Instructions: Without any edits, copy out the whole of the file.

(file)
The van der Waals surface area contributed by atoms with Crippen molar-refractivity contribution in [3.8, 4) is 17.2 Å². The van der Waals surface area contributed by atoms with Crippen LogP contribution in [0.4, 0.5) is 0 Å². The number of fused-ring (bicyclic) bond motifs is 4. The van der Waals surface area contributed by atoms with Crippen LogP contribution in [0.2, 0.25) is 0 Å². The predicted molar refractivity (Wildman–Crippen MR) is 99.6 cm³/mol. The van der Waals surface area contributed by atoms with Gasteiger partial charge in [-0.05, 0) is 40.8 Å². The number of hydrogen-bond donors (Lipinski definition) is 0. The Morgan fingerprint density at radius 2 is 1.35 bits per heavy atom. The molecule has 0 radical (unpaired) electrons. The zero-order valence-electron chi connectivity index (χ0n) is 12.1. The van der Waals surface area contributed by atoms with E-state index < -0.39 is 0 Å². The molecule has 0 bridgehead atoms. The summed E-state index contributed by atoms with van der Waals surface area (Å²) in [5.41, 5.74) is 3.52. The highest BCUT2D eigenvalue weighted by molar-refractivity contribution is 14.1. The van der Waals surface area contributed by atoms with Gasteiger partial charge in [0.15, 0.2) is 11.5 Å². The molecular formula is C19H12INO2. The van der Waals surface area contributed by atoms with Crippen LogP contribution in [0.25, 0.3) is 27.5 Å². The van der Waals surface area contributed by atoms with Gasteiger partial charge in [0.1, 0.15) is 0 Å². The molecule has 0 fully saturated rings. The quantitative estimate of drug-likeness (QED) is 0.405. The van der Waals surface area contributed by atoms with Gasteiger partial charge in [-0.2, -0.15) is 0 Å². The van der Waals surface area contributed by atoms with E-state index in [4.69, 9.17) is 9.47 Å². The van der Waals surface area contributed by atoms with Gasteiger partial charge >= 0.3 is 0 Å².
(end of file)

The van der Waals surface area contributed by atoms with Crippen molar-refractivity contribution in [3.8, 4) is 17.2 Å². The van der Waals surface area contributed by atoms with Crippen LogP contribution in [0.4, 0.5) is 0 Å². The number of fused-ring (bicyclic) bond motifs is 4. The van der Waals surface area contributed by atoms with Crippen LogP contribution in [0.2, 0.25) is 0 Å². The predicted molar refractivity (Wildman–Crippen MR) is 99.6 cm³/mol. The van der Waals surface area contributed by atoms with Gasteiger partial charge in [-0.05, 0) is 40.8 Å². The number of hydrogen-bond donors (Lipinski definition) is 0. The Morgan fingerprint density at radius 2 is 1.35 bits per heavy atom. The molecule has 0 radical (unpaired) electrons. The zero-order valence-electron chi connectivity index (χ0n) is 12.1. The van der Waals surface area contributed by atoms with E-state index < -0.39 is 0 Å². The molecule has 0 bridgehead atoms. The summed E-state index contributed by atoms with van der Waals surface area (Å²) in [5.41, 5.74) is 3.52. The highest BCUT2D eigenvalue weighted by molar-refractivity contribution is 14.1. The van der Waals surface area contributed by atoms with Gasteiger partial charge in [0.15, 0.2) is 11.5 Å². The molecular formula is C19H12INO2. The van der Waals surface area contributed by atoms with Crippen LogP contribution in [0.25, 0.3) is 27.5 Å². The van der Waals surface area contributed by atoms with Gasteiger partial charge in [0.1, 0.15) is 0 Å². The molecule has 0 fully saturated rings. The quantitative estimate of drug-likeness (QED) is 0.405. The van der Waals surface area contributed by atoms with Gasteiger partial charge in [-0.2, -0.15) is 0 Å². The van der Waals surface area contributed by atoms with E-state index in [4.69, 9.17) is 9.47 Å². The van der Waals surface area contributed by atoms with Gasteiger partial charge >= 0.3 is 0 Å².